Cosmetics claims can be a bit of a minefield and the launch of Skinobs new pre-clinical testing platform aims to tackle that head-on. We spoke to Anne Charpentier, the Founder of Skinobs, to discuss what this launch means for the future of testing.
Skinobs is known as a cosmetics industry in-vivo and in-vitro testing expert. You launched your clinical testing platform four years ago and have now unveiled a brand new pre-clinical version – what are its benefits for formulators?
This new Preclinical Testing Platform enables the cosmeticians worldwide, who are involved in the personal care or active development, to find the relevant methods and the right-testing laboratories (CROs) for their product characterisation or claim substantiation.
This unique tool quickly puts the beauty industry stakeholders in contact with the CROs and makes it easier to find comprehensive and independent information on testing. The database provides a complete overview of the “who, what and where” to simplify and accelerate the sourcing of tests. Overall, the platform increases efficiency when consulting the test principles, the CRO corporate sheet, the directory, or world map.
Since January, 1,800 users from 58 countries have consulted the Preclinical & Clinical Testing Platforms, remaining on the site for more than 6 minutes and viewing 33,600 pages. The success of these unique tools has been built on a collaborative relationship with industry players offering a global and accurate view of testing, with more than 600 methods and more than 200 CROs referenced worldwide.
As we all know, cosmetic claims can be controversial – can you give us examples of how Skinobs can help formulators navigate this minefield?
The number of claims seems to be unlimited, however, each of them must be substantiated using the more accurate methods. At the same time, how is it possible to embrace a global vision of all preclinical testing?
Thanks to the links Skinobs has made between methods and product claims, it has never been easier to identify the appropriate assays. After logging in free of charge, the testing managers can connect, in just 2 clicks, to a panorama of in-tubo, in-vitro or ex-vivo assays and choose from seven different test categories:
- Analytical and stability
- Content-container interaction
- Ecotoxicity and Biodegradability
- Microbiology, Safety
- UV protection
- Efficacy tests
The cosmeticians can choose their desired claims, assay supports and countries to receive a list of the relevant methods from, plus a list of the CROs around the world. If they wish, they can contact each CRO directly through the automatic request.
This fantastic, free database gives you access to everything you ever wanted to know about preclinical testing.
Haptic, or the sense of touch, is the new buzzword – how can it be applied in terms of sensory analysis for the likes of skin, scalp, nails, and hair?
Indeed, haptic is the new horizon of innovation for the beauty industry. As a unique organ devoted to the receiver/transmitter function, sense of touch enters the field of the skin ecosystem completely.
The approach of touch is a major consideration in personal care development; considering the importance of the organoleptic characteristics for all cosmetic formulations, packaging, and shopping experience.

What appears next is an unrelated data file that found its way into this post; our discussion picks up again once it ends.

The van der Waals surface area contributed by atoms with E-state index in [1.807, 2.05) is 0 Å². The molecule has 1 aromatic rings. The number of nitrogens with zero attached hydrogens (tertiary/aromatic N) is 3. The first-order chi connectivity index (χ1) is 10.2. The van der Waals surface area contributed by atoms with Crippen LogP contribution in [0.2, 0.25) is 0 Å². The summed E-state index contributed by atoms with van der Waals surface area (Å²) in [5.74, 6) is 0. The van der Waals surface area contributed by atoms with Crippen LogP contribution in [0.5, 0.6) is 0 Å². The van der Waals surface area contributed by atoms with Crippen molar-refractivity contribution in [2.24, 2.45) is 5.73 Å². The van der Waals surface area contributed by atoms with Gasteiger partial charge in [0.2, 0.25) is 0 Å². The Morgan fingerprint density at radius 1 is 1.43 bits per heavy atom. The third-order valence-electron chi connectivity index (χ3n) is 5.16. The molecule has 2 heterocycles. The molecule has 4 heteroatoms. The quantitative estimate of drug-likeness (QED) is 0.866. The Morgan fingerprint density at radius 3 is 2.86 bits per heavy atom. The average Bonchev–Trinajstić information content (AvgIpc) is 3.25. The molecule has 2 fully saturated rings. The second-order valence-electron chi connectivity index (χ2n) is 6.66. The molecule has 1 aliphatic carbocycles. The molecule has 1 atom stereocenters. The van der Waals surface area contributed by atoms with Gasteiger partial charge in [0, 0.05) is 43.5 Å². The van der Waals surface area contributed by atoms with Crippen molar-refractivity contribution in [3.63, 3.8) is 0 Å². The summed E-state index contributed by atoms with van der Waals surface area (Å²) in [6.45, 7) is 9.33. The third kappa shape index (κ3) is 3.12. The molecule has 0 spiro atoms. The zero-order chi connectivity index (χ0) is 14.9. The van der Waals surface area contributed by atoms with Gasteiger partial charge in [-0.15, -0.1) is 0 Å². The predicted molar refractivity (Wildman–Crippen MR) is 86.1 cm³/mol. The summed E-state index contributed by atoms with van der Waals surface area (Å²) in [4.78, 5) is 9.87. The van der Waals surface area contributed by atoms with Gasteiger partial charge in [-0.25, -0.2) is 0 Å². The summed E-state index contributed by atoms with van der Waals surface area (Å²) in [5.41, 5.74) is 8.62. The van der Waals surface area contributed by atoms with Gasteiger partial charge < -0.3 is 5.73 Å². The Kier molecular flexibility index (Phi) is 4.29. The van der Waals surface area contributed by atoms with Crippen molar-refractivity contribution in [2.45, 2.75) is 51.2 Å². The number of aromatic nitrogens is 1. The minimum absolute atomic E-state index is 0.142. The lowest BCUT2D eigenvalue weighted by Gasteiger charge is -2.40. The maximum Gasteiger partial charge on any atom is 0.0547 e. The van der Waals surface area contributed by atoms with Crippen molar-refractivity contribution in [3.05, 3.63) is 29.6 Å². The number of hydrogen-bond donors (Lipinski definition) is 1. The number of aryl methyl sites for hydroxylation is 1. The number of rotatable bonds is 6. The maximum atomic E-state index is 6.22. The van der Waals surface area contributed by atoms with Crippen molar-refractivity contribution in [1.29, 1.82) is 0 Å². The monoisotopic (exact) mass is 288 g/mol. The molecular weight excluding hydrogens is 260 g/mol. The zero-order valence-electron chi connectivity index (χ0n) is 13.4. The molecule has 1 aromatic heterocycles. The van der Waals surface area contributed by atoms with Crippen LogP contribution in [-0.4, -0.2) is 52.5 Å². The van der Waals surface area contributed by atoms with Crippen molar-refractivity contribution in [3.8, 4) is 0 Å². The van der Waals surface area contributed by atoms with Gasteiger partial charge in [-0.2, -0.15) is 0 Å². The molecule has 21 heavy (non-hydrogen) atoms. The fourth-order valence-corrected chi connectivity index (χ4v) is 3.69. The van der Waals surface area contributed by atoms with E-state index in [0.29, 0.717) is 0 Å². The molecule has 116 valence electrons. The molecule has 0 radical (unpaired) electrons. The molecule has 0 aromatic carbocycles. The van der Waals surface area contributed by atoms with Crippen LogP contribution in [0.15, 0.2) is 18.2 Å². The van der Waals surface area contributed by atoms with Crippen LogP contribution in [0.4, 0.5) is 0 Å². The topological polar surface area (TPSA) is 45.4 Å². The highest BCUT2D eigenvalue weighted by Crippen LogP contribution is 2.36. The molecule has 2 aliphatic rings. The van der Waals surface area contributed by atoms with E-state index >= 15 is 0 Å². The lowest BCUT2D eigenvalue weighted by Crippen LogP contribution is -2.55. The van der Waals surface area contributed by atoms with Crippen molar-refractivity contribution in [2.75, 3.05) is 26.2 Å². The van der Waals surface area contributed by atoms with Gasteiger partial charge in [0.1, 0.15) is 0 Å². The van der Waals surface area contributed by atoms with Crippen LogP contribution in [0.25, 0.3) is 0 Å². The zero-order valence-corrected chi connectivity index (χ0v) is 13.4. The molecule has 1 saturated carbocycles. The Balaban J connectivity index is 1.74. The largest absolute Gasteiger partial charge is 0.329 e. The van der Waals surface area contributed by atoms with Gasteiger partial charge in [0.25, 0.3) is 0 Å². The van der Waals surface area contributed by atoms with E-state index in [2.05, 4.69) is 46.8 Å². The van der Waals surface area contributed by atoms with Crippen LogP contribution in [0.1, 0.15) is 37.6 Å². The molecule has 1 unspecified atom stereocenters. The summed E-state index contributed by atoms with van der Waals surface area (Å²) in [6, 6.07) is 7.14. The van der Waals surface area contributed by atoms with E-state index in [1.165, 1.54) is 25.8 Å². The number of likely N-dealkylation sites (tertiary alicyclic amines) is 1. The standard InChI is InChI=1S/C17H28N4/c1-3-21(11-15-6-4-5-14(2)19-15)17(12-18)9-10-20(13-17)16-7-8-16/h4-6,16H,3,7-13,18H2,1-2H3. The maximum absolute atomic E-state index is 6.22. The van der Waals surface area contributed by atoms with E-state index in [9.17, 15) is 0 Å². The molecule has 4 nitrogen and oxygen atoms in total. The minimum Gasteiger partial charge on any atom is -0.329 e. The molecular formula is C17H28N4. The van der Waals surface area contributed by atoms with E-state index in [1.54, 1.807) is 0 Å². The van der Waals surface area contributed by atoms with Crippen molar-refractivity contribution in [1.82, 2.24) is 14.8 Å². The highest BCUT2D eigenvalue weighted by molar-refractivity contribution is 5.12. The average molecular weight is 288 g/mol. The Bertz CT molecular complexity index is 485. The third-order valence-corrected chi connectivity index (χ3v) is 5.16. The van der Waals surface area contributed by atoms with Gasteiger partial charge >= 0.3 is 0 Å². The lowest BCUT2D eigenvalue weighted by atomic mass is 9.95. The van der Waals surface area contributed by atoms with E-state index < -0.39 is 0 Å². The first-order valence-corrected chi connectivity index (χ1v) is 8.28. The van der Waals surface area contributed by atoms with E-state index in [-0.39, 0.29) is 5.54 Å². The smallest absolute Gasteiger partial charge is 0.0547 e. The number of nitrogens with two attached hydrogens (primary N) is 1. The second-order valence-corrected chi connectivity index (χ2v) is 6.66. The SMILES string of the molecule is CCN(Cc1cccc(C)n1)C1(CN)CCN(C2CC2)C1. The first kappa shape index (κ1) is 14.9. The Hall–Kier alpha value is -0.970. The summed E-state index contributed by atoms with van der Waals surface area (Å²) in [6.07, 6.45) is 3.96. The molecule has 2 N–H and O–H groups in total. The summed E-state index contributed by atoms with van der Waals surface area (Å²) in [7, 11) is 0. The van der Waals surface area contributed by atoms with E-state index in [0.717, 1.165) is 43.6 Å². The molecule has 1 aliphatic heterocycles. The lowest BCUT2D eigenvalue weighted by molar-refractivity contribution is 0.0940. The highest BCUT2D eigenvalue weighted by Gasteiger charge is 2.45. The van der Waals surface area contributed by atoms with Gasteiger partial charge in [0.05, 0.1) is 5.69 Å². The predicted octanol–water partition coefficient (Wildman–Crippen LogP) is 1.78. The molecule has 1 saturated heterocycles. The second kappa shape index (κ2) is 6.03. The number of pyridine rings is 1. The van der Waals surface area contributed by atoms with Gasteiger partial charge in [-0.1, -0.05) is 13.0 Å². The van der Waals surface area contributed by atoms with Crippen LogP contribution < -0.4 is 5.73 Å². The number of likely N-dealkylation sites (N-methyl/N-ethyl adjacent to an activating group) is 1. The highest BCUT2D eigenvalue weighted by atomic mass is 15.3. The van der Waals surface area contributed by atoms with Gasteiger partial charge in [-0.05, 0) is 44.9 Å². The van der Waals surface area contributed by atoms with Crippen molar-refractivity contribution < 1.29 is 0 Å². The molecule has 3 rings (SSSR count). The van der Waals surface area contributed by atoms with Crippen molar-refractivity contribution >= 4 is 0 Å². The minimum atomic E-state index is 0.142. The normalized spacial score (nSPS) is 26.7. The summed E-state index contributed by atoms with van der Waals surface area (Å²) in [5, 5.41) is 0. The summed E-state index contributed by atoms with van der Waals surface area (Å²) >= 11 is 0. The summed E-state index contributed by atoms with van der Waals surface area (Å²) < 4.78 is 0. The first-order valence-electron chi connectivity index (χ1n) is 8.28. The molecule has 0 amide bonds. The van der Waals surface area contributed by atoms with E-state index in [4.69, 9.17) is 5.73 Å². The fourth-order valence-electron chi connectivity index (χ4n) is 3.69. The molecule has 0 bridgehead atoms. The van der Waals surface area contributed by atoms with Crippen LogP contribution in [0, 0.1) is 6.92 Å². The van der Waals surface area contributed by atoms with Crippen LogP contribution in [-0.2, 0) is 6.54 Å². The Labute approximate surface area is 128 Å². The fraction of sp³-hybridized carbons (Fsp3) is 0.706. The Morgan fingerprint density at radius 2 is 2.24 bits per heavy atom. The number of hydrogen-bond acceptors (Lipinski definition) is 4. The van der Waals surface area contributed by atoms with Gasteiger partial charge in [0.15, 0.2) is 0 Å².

The sensory analysis is a scientific predictive tool to study the emotions, implementing trained panel protocols. In the clinical testing platform, Skinobs has referenced 16 CROs offering this protocol. Organoleptic characteristics are studied by a group of trained subjects that describe the product attributes, before, during and after the application.
The trends of personalisation combined with the increase of connected beauty meet to form today’s haptic trends. It will provide a great opportunity for the beauty industry to integrate this new vision of touch and to offer consumers a new way to perceive their appearance.
You work with almost 200 laboratories across the world and have thousands of subscribers, so you are in a privileged position to evaluate how testing is evolving. So what does the future of testing hold?
Testing to ensure the safety, tolerance, and efficacy of active and finished products has evolved according to the regulatory, technological innovations, marketing trends and now the health context. Beyond hydration, anti-ageing and lightening activity, some claims remain at the forefront of the scene such as those related to the anti-pollution, the microbiota, the healthy skin.
How can we summarise the key testing trends?
- For preclinical tests:
- Blue and infrared light and vivo/vitro hybrid UV tests
- Evaluation of the efficacy on specific 3D models: coloured, altered, or aged skin
- Assessments of bactericidal activities
- Untargeted approach of the “omics” techniques
- For clinical trials:
- Nomadic biometrological measurements
- The digitalisation of the tolerance tests
- Scorages usingA
- Biochemical analysis using skin swabbing
We are looking forward to sharing our expertise during the next in-cosmetics Global in Barcelona. Visit us at the Testing & Regulation zone, presented in collaboration with in-cosmetics, to talk with the formulators about the preclinical and clinical testing project.
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